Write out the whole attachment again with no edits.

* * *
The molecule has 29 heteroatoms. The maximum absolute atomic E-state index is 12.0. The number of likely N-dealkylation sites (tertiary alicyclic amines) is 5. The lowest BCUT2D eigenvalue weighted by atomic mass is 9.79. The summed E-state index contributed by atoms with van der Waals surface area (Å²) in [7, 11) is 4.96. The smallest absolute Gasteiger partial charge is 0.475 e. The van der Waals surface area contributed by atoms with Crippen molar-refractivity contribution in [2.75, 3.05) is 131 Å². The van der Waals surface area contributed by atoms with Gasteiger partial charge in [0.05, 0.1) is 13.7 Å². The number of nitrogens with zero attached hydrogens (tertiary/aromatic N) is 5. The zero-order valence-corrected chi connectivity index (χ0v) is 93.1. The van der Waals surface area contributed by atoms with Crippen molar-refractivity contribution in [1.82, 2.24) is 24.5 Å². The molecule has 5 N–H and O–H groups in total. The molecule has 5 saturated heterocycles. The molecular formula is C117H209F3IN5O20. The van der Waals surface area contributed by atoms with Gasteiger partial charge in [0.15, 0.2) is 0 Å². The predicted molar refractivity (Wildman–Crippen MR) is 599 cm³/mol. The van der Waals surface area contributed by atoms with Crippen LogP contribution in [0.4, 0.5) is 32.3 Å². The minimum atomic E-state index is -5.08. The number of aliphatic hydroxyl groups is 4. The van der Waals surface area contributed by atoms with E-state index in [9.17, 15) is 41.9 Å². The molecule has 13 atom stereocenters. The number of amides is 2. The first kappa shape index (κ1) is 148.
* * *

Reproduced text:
The molecule has 29 heteroatoms. The maximum absolute atomic E-state index is 12.0. The number of likely N-dealkylation sites (tertiary alicyclic amines) is 5. The lowest BCUT2D eigenvalue weighted by atomic mass is 9.79. The summed E-state index contributed by atoms with van der Waals surface area (Å²) in [7, 11) is 4.96. The smallest absolute Gasteiger partial charge is 0.475 e. The van der Waals surface area contributed by atoms with Crippen molar-refractivity contribution in [2.75, 3.05) is 131 Å². The van der Waals surface area contributed by atoms with Gasteiger partial charge in [0.05, 0.1) is 13.7 Å². The number of nitrogens with zero attached hydrogens (tertiary/aromatic N) is 5. The zero-order valence-corrected chi connectivity index (χ0v) is 93.1. The van der Waals surface area contributed by atoms with Crippen molar-refractivity contribution in [1.82, 2.24) is 24.5 Å². The molecule has 5 N–H and O–H groups in total. The molecule has 5 saturated heterocycles. The molecular formula is C117H209F3IN5O20. The van der Waals surface area contributed by atoms with Gasteiger partial charge in [0.15, 0.2) is 0 Å². The predicted molar refractivity (Wildman–Crippen MR) is 599 cm³/mol. The van der Waals surface area contributed by atoms with Crippen LogP contribution in [0.4, 0.5) is 32.3 Å². The minimum atomic E-state index is -5.08. The number of aliphatic hydroxyl groups is 4. The van der Waals surface area contributed by atoms with E-state index in [9.17, 15) is 41.9 Å². The molecule has 13 atom stereocenters. The number of amides is 2. The first kappa shape index (κ1) is 148.